Think of what you could buy with that kind of cash…
Not too long ago, Business Insider wrote a piece about Kingsley Cars, a UK firm which makes restomod Range Rovers for well-heeled people who want to feel adventurous. The things are decadently luxurious and boast a build quality far better than what originally came out of the factory, points which seem to have absolutely wowed the author of the article. I’m sure these restomod British off-roaders are quite nice, and to be completely upfront I haven’t driven one, but for $200,000 I’m pretty sure I could buy multiple off-roaders which would surpass these things in the right ways.
Did you know Ford Model Ts are good for off-roading? Check them out in action here.
These Range Rovers are nice, don’t get me wrong. As noted in the article, the panel gaps are actually consistent, the mechanicals run smoothly and reliably, plus the interiors will make you forget you’re sitting in something made before CDs were really a thing.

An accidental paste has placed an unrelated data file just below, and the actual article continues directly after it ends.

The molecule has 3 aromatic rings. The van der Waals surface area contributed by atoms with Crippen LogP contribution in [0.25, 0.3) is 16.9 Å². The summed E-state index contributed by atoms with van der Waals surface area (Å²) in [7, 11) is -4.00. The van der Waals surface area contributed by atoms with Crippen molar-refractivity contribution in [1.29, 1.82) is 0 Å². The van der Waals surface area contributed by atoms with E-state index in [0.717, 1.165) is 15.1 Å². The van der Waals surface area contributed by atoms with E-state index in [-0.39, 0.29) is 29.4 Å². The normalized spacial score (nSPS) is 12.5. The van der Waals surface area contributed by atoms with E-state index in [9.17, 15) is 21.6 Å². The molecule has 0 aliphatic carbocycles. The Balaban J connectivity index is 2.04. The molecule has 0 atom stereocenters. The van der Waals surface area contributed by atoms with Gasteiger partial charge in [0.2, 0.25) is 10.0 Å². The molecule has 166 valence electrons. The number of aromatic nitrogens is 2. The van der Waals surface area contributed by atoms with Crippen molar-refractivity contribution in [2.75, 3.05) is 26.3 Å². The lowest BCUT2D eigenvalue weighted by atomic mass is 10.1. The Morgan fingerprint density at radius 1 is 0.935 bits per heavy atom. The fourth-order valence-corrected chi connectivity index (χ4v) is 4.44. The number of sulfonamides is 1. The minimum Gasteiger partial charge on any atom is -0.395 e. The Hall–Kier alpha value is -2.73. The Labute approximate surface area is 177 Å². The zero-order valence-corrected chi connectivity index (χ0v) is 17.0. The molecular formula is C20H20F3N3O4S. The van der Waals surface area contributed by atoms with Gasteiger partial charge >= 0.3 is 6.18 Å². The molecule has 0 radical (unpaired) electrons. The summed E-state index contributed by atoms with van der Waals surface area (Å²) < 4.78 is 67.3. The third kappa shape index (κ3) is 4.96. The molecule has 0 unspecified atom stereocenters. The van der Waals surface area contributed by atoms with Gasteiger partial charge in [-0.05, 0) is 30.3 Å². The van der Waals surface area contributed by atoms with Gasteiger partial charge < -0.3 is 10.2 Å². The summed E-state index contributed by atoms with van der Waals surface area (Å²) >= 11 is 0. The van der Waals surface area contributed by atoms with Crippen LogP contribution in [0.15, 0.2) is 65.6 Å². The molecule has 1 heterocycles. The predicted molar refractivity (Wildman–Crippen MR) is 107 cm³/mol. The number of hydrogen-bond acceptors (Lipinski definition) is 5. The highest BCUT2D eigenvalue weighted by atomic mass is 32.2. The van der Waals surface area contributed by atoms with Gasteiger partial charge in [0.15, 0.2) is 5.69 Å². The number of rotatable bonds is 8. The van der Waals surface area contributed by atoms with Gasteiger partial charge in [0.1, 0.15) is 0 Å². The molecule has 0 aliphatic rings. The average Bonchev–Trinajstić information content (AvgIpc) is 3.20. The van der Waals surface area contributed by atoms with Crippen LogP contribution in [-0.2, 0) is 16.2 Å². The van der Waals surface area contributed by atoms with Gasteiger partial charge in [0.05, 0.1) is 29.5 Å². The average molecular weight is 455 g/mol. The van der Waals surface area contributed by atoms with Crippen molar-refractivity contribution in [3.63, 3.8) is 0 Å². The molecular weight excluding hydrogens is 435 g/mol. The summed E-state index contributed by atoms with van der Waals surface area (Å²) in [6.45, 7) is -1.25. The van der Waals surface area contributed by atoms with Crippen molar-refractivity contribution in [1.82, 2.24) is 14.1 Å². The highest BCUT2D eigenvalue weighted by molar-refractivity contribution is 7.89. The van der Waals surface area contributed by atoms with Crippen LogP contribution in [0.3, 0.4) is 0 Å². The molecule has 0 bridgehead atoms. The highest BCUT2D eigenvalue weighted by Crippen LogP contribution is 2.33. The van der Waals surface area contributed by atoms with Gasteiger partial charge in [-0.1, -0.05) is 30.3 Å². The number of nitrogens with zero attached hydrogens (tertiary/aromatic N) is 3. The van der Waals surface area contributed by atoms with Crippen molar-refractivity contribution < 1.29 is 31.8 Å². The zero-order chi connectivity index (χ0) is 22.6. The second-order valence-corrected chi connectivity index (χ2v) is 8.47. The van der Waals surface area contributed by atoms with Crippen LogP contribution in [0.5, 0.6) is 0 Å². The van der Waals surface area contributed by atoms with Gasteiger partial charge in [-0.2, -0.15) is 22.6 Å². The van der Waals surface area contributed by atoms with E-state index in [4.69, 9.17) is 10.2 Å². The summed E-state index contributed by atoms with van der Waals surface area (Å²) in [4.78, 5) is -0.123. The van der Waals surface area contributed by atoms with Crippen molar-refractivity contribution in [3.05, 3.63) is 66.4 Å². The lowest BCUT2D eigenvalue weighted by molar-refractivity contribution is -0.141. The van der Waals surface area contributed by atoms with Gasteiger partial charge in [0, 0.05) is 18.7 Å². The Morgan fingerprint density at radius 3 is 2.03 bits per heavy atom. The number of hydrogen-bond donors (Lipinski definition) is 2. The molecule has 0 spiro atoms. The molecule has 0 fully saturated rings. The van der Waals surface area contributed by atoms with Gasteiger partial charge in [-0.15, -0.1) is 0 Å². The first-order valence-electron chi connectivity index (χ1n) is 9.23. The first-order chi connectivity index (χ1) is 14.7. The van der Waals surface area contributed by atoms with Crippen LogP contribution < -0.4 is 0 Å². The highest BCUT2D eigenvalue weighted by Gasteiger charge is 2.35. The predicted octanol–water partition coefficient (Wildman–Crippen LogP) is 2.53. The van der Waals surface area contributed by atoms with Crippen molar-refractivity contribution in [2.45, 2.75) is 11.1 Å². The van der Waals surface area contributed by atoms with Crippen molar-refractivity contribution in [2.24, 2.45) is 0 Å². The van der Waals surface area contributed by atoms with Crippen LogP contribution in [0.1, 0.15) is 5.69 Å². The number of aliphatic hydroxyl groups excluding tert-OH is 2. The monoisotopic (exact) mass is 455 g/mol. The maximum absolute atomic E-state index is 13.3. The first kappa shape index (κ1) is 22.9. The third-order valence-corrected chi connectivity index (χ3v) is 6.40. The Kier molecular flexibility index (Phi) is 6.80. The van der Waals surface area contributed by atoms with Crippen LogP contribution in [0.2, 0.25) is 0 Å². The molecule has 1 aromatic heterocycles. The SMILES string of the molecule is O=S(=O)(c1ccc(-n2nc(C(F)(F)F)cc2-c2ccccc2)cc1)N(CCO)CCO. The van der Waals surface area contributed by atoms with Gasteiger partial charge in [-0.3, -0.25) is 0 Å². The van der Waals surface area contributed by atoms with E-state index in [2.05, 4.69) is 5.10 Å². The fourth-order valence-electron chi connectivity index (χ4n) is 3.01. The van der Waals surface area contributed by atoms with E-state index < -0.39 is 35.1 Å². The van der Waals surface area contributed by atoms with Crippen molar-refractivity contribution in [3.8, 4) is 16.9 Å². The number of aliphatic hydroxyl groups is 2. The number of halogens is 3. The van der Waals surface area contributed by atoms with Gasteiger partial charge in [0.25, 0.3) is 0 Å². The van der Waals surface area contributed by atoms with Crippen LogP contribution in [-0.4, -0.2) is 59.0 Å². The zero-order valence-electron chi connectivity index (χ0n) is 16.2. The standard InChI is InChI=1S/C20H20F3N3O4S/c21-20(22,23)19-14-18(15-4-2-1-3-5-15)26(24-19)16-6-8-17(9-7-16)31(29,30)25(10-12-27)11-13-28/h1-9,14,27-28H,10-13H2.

But let’s be honest: you could make a pretty impressive Range Rover restomod for far less. Do an LS swap, repaint, refurbish the exterior trim, have a shop outfit it with new leather upholstery and carpeting, even install some modern electronics, and you’d probably be out the door for under $50,000, if not well below that. So why do it this way?
Ultimately, these ridiculous restomod builds aren’t aimed at anyone who has a tight budget or really much of a budget at all. They’re conspicuous consumption on wheels, purposely priced outside of what “commoners” can afford. Pulling up to the country club behind the wheel of a $200,000 1984 Range Rover says you have more money than you know what to do with, a fact which will impress the “right people.”
I’m well aware there are other restomod companies which will sell you a glammed-up K5 Blazer, Toyota FJ40, Ford Bronco, or something similar. Those are similarly-priced and rise to about the same level of luxury and performance. It makes me wonder if the author of this article knows such outfits exist, or maybe this was all but a paid-for advertisement for Kingsley Cars?
Check out the Business Insider review here.